Literacy Helping Your Three-Year-Old Become a Writer

One of the best ways to help children become writers is to show them through example that writing has useful purposes in your life. Point out simple moments when you are writing and explain why. Let your three-year-old see you make a grocery list, write a thank-you note, text a relative, send an email, or write down a funny thing your child said! Your three-year-old won't be writing letters yet, but when they observe you writing and have access to crayons, paper and other writing tools, they will begin to explore the world of writing and mark-making at their own pace.

Simple ways to build your child's writing skills:

Encourage Creative List Making

Lists are a great early writing activity and can include both pictures and writing. Brainstorm lists that children can create, such as a list of things they do in the morning to get ready for school, a list of activities they want to do during school vacation or a list of people they want to give cards to for a holiday such as Valentine's Day. Let them tell you the words to write down and then let them illustrate the list. When kids write lists about routines, things they did on vacation or things they plan to do on the weekend, they practice sequencing — a key writing skill.

Keep Writing Materials Handy

Thick markers, crayons and paint brushes are ideal for the youngest writers since they are still developing the small muscles in their hands that help them hold tools. Likewise, large paper is best as they learn to control the size of their marks. Give them time each week to mark and color on blank paper; this will help them develop vital fine motor skills that will help them in the future.

Make A Silly Folded Picture

Creating a silly picture with others can help your child develop creativity and cooperative learning skills.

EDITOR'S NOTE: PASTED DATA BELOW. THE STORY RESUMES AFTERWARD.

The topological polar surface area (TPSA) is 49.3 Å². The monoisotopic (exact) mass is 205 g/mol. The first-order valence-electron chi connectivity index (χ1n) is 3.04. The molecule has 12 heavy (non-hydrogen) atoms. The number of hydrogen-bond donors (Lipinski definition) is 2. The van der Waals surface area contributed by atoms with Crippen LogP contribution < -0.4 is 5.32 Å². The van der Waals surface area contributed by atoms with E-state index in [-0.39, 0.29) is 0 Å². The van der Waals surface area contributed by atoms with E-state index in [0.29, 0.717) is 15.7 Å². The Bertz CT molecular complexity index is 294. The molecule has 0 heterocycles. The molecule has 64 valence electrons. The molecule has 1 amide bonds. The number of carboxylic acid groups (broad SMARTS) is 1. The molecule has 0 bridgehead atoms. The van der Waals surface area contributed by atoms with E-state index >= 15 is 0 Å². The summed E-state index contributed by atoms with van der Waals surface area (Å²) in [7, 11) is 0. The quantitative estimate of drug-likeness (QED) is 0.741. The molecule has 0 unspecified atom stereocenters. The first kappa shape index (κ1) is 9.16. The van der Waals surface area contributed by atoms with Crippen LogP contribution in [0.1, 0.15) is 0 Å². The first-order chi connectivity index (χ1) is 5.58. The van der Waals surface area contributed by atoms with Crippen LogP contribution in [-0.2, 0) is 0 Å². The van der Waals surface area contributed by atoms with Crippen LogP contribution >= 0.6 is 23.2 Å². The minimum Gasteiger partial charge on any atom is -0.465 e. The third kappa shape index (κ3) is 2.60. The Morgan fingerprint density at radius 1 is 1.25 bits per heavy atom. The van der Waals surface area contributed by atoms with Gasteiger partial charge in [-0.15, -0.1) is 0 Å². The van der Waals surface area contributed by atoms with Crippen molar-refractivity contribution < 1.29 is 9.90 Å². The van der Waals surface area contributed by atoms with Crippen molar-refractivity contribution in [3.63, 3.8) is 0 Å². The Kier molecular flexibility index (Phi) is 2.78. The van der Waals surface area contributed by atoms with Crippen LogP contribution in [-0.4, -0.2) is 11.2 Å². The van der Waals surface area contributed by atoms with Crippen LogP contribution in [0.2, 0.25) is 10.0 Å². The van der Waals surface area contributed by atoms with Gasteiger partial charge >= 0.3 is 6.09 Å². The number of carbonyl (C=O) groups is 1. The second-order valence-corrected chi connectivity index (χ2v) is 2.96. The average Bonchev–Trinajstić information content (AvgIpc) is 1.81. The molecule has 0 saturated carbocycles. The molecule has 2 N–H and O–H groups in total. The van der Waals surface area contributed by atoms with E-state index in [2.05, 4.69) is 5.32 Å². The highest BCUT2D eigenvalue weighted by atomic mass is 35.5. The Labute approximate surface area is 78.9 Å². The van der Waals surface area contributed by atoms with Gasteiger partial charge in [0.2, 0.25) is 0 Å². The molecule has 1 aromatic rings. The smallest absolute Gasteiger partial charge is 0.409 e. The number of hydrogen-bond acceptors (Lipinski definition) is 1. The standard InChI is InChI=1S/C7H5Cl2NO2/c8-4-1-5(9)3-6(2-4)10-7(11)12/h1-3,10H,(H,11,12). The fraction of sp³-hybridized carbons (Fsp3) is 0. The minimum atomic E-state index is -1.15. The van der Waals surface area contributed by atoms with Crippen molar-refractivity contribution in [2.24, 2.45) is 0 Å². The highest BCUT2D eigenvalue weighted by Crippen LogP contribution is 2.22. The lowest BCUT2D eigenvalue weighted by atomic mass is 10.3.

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Make a Book Together

All it takes to make a book is paper and crayons/markers. Staple pieces of paper together or fold them in half, and then invite children to illustrate each page. Ask them to tell you what they have drawn, and then write it down under the picture. Once they have filled all the pages, read it back to them. At this age, it may be more a collection of images than a story, but children will love hearing their book read aloud to them!

Elmo's World: Books

Elmo wants to make a book. Your child can choose one of the titles -- Up and Away, Under the Sea, or Blast Off -- and then add colors and stickers to the pictures to help Elmo make his book.

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Make Sand, Playdough and Soap Letters

Here are some ways to practice alphabet mark making before kids put pencil to paper:

  • In sand, encourage kids to use their fingers to draw lines and shapes. As they get older, take their finger and help them draw larger letters in the sand. You can do a similar activity with a stick and a patch of dirt.
  • Roll playdough into long "snakes" and then use those to form lines and shapes. This helps kids see, and feel, how shapes fit together.
  • During bath time, use your finger to trace a large letter on your child's back. Start with a familiar letter, like the first letter in their name. Then ask your child to guess what letter you traced.

Gingerbread Cookie Letters

Baking with your child offers the opportunity to explore many math, science, and literacy skills. Try baking these fun gingerbread cookie letters to practice letter recognition and letter sounds.

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Model Writing

One of the most effective ways to help children become writers is to show them through your own example that writing has useful purposes. Talk to them about how you use writing, from making a shopping list to texting Grandma, from writing down a recipe to keeping a journal. Let them see that writing is a part of daily life.

My Favorite Foods Book

In this fun craft, you can help your child find, draw, and label foods in the kitchen to assemble a favorite foods book.

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Play with Letter Toys

Tub letters, alphabet blocks, ABC puzzles and letter magnets are simple and often inexpensive toys that support literacy development. Point out letters and letter sounds as kids play, and help them build simple words out of blocks and magnets.

Make a Letter Lunch Menu and Cook it Together

Let's have a letter lunch. You and your child can prepare a healthy snack that starts with a specific letter while you talk about the sounds the letter makes and practice writing it.

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Raise a Reader with Sesame Street

On this very special street, children learn early language and literacy skills such as letter knowledge, vocabulary, and reading and writing fundamentals.

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Activity Finder: Learn With Your Three-Year-Old

Explore our Age-by-Age Guide: